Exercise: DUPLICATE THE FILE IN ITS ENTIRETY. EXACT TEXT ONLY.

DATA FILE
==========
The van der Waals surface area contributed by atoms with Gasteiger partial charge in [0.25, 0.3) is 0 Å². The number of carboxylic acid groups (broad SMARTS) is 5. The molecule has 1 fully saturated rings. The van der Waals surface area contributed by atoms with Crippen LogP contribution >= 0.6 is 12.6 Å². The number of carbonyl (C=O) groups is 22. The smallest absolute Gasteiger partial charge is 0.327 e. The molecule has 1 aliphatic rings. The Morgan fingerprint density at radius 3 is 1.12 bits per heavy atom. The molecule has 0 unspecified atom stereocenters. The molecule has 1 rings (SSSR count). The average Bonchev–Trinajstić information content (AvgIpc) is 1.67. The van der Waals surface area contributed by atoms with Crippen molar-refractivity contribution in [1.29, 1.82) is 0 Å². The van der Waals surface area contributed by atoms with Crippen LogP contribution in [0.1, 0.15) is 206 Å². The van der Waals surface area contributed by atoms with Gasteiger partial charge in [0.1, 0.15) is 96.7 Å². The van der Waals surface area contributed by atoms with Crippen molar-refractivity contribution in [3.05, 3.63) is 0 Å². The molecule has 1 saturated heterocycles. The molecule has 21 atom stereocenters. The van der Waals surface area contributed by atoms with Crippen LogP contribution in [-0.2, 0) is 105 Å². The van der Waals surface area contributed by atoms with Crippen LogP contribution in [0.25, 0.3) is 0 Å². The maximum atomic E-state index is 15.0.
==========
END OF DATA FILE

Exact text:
The van der Waals surface area contributed by atoms with Gasteiger partial charge in [0.25, 0.3) is 0 Å². The number of carboxylic acid groups (broad SMARTS) is 5. The molecule has 1 fully saturated rings. The van der Waals surface area contributed by atoms with Crippen LogP contribution >= 0.6 is 12.6 Å². The number of carbonyl (C=O) groups is 22. The smallest absolute Gasteiger partial charge is 0.327 e. The molecule has 1 aliphatic rings. The Morgan fingerprint density at radius 3 is 1.12 bits per heavy atom. The molecule has 0 unspecified atom stereocenters. The molecule has 1 rings (SSSR count). The average Bonchev–Trinajstić information content (AvgIpc) is 1.67. The van der Waals surface area contributed by atoms with Crippen molar-refractivity contribution in [1.29, 1.82) is 0 Å². The van der Waals surface area contributed by atoms with Crippen LogP contribution in [0.1, 0.15) is 206 Å². The van der Waals surface area contributed by atoms with Gasteiger partial charge in [0.1, 0.15) is 96.7 Å². The van der Waals surface area contributed by atoms with Crippen molar-refractivity contribution in [3.05, 3.63) is 0 Å². The molecule has 1 saturated heterocycles. The molecule has 21 atom stereocenters. The van der Waals surface area contributed by atoms with Crippen LogP contribution in [-0.2, 0) is 105 Å². The van der Waals surface area contributed by atoms with Crippen LogP contribution in [0.25, 0.3) is 0 Å². The maximum atomic E-state index is 15.0.